Talking legal: Freelancing reality behind Digital Nomad Dream
Not so long ago it was cool to ditch careers and go backpacking for a year or two, find your true self and go for a new job. This ‘gap year’ (or more) became particularly infamous among recruiters, but they can relax now, it’s sliding into oblivion. Here we come, the Digital Nomads, or Nomadic Entrepreneurs. The chosen ones, always on the road, squandering our easy-come money from freelancing (ok, some of us do). Nevertheless, we have to pay taxes and somehow relate to all the regulations, registrations and other bureaucracy, just as in-situ entrepreneurs do.
If you heard it takes one day to legalise your plan and that’s it, you haven’t heard the whole truth. There are a few issues which— if underestimated at first— might get you into trouble if they come up while you’re merrily settling down some thousand kilometres away from your tax office or your bank (sorry, thinking that nowadays you can deal with everything online is kinda pie in the sky). However, taking your time to consider the few points below is sure going to save your nerves.
1. Correspondence address
Since it’s virtually impossible to receive all your mail electronically, make sure there’s somebody you can trust with your mailbox and updating you on any important letters, especially from financial institutions (mind that not answering their enquiry on time might bring up high fines). To save yourself the trouble for a little fee, you can ask the post office to redirect your incoming mail to a different address (e.g. your parents’ or your friend’s). Besides, there are a number of online post offices that offer scanning your physical mail and sending a pdf right to your e-mail (the service may be a bit more costly than your parents’, though ;)).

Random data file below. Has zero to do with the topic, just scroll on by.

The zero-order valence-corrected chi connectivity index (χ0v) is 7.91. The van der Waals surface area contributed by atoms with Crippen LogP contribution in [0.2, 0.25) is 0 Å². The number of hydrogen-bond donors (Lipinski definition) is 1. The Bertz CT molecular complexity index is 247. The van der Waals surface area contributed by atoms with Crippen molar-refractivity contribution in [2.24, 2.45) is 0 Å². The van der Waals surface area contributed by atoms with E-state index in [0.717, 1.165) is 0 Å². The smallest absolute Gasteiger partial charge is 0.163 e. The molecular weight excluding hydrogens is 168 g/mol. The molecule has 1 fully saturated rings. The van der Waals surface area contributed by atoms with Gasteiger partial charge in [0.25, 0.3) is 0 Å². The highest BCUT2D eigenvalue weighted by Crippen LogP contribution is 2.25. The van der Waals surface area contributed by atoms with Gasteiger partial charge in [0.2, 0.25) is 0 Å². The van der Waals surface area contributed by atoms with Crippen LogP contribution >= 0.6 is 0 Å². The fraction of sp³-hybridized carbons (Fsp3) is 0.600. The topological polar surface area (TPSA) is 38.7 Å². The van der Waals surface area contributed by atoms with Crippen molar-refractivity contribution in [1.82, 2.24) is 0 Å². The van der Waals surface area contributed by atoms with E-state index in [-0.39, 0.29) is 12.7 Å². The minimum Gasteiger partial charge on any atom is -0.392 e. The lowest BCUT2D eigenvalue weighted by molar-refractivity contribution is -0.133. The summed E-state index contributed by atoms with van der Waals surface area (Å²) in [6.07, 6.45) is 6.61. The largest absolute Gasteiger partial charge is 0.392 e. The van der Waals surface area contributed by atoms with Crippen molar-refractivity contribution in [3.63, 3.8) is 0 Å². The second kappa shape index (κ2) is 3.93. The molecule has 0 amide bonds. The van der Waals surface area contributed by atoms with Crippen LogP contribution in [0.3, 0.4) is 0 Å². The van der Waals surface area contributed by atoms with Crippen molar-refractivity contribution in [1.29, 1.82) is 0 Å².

In most cases, running your books doesn’t require any accounting experience, but it’s a good idea to hire a pro for your first periodical, and then annual statement. Arrange for picking up the document in person so that you can examine it on the spot and ask for explanations, e.g. How did you count this? How do I deal with foreign currencies? What expenses can I count in? Should I go VAT? But before you meet the expert, visit related forums, read popular FAQs and make a detailed list of all your doubts. Don’t be afraid to drill deep – the service is not going to be cheap, so enjoy it to the limit!
3. Health Insurance
Some countries have somewhat complex health insurance policies. Waiting until ‘reminded’ to choose your scheme (if any choice offered) is not going to save you any money since the ‘reminder’ usually comes with a call to settle up for the past months, and… well, ouch! (Been there, done that…) Some governments count your rate by your income, and some impose fixed amounts—it’s a good point of reference when deciding where you want to register your business activity. The good thing is that most EU health insurance cards are issued in the European format, so you don’t need to bother about any extensions within the community.
4. Pension scheme